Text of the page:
“Debate to raise minimum wage continues” was the headline out of York County posted at Local21news.com. In reporting on the “continuing debate,” the piece didn’t even mention the Keystone report, or any analysis supporting the benefit of raising the minimum wage. Instead, it merely identified “advocates” of raising the minimum wage as “Democratic leaders, NAACP members and the Central PA Area Labor Federation representatives.” And then: “On the other side of the argument, the Employment Policies Institute released a report saying 30,000 jobs would be lost if the state raises the minimum wage to $10.10 an hour.”
In this example, the actual report isn’t even mentioned, and support for raising the minimum wage is diluted to mere partisan perspective — while EPI’s talking points are presented as legitimate statistical research. This juxtaposition leads the reader to believe expert economist consensus supports not raising the minimum wage when in fact, the opposite is true.
Nationally, 600 economists including seven Nobel Prize winners signed an open letter supporting raising the minimum wage to $10.10 by 2016. The U.S. Department of Labor has publicly dismissed the claim that low-income workers will lose jobs if the minimum wage is raised as a “myth,” citing 64 studies on minimum wage increases.
“Why would journalists grab quotes from EPI?” asked a Slate writer last year in a profile of EPI. “Because they need to get ‘anti’ quotes in their stories, and because the EPI is there.”
Strategic lobbyists such as EPI thrive on this type of journalism failure. In fact, it’s their business model to exploit journalism’s shrinking newsroom, obsession with flimsy, hastily assembled faux “balance,” and addiction to fast journalism.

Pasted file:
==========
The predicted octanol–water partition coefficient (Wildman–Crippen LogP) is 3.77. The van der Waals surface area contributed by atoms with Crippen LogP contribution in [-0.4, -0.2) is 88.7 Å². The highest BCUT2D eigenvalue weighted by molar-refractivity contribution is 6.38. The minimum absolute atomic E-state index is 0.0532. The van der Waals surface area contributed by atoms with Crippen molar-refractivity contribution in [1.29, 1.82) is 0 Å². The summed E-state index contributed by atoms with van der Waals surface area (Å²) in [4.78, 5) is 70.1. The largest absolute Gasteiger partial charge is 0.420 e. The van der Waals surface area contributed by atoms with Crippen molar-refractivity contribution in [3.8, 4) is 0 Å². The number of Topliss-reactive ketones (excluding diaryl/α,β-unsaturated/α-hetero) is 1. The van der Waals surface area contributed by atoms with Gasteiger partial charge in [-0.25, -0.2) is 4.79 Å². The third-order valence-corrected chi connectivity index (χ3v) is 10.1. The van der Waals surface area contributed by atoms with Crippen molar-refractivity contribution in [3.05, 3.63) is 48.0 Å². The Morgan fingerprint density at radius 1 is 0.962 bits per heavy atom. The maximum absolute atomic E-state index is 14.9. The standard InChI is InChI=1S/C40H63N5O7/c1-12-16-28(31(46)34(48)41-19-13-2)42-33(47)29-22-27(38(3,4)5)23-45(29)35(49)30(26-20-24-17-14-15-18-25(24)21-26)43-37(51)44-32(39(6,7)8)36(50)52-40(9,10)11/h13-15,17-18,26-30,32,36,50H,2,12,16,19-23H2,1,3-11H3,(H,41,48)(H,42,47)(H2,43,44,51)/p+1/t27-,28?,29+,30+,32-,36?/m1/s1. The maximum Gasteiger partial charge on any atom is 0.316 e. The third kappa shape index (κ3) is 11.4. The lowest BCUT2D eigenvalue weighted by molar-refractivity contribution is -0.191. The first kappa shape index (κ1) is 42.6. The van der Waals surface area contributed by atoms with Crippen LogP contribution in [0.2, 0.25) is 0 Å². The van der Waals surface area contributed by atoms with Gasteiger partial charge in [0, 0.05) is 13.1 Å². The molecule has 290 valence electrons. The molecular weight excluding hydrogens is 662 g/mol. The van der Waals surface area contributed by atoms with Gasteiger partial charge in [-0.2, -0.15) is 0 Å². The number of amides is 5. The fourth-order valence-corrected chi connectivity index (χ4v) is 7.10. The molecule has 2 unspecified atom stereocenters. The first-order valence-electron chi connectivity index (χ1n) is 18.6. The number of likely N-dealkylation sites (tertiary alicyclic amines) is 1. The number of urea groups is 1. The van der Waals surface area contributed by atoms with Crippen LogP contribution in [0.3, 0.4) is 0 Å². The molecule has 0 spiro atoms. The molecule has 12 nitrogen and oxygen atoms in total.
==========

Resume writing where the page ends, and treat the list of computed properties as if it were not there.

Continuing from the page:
It’s worth noting that suppressing the minimum wage is not the group’s only interest, by a long shot. All kinds of campaigns are conducted by issuing talking points with “the gloss of research.” They’ve even targeted Mothers Against Drunk Driving.
From the New York Times: “The [EPI] campaign illustrates how groups — conservative and liberal — are again working in opaque ways to shape hot-button political debates, like the one surrounding minimum wage, through organizations with benign-sounding names that can mask the intentions of their deep-pocketed patrons.” (In a bit of head-spinning meta reporting on false equivalence, Fairness and Accuracy in Reporting called out the Times for performing false-equivalence in their piece on false-equivalence by observing that there isn’t actually a left-wing equivalent to the Employment Policies Institute.)
Certainly, the research findings published by one corporate-funded business-interest advocacy group are not equivalent to research published by the Keystone Research Center.
Not every story is a “debate.” Policy is not always politics. When issues are given false equivalence, journalism is reduced to a megaphone for corporate interests … which is pretty much the opposite of the point of the entire journalistic enterprise.
The real controversy here isn’t whether or not raising the minimum wage would benefit low-income workers: raising the minimum wage would benefit 1.2 million Pennsylvanians. In three counties in western Pennsylvania, it would raise the wages of more than 30 percent of that county’s workers. The real controversy is how such a no-brainer as raising the minimum wage could still be considered controversial by any but the rich and those who serve their interests.